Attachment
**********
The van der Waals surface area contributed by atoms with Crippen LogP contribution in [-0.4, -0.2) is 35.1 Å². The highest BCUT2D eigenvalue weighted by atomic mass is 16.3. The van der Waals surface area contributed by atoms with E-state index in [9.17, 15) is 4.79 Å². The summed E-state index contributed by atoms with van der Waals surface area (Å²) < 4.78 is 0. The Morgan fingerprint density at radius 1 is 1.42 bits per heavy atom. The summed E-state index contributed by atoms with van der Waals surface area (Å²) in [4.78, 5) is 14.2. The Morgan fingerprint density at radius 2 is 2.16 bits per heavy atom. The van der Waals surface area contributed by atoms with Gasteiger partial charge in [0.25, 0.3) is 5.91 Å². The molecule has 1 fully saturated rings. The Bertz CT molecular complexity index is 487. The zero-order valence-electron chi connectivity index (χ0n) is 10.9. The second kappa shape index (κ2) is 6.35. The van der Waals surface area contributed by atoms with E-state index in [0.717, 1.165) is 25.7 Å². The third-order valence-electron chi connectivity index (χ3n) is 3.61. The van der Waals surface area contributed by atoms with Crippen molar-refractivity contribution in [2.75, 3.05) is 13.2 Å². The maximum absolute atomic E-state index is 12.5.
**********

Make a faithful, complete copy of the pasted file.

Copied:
The van der Waals surface area contributed by atoms with Crippen LogP contribution in [-0.4, -0.2) is 35.1 Å². The highest BCUT2D eigenvalue weighted by atomic mass is 16.3. The van der Waals surface area contributed by atoms with E-state index in [9.17, 15) is 4.79 Å². The summed E-state index contributed by atoms with van der Waals surface area (Å²) < 4.78 is 0. The Morgan fingerprint density at radius 1 is 1.42 bits per heavy atom. The summed E-state index contributed by atoms with van der Waals surface area (Å²) in [4.78, 5) is 14.2. The Morgan fingerprint density at radius 2 is 2.16 bits per heavy atom. The van der Waals surface area contributed by atoms with Gasteiger partial charge in [0.25, 0.3) is 5.91 Å². The molecule has 1 fully saturated rings. The Bertz CT molecular complexity index is 487. The zero-order valence-electron chi connectivity index (χ0n) is 10.9. The second kappa shape index (κ2) is 6.35. The van der Waals surface area contributed by atoms with E-state index in [0.717, 1.165) is 25.7 Å². The third-order valence-electron chi connectivity index (χ3n) is 3.61. The van der Waals surface area contributed by atoms with Crippen molar-refractivity contribution in [2.75, 3.05) is 13.2 Å². The maximum absolute atomic E-state index is 12.5.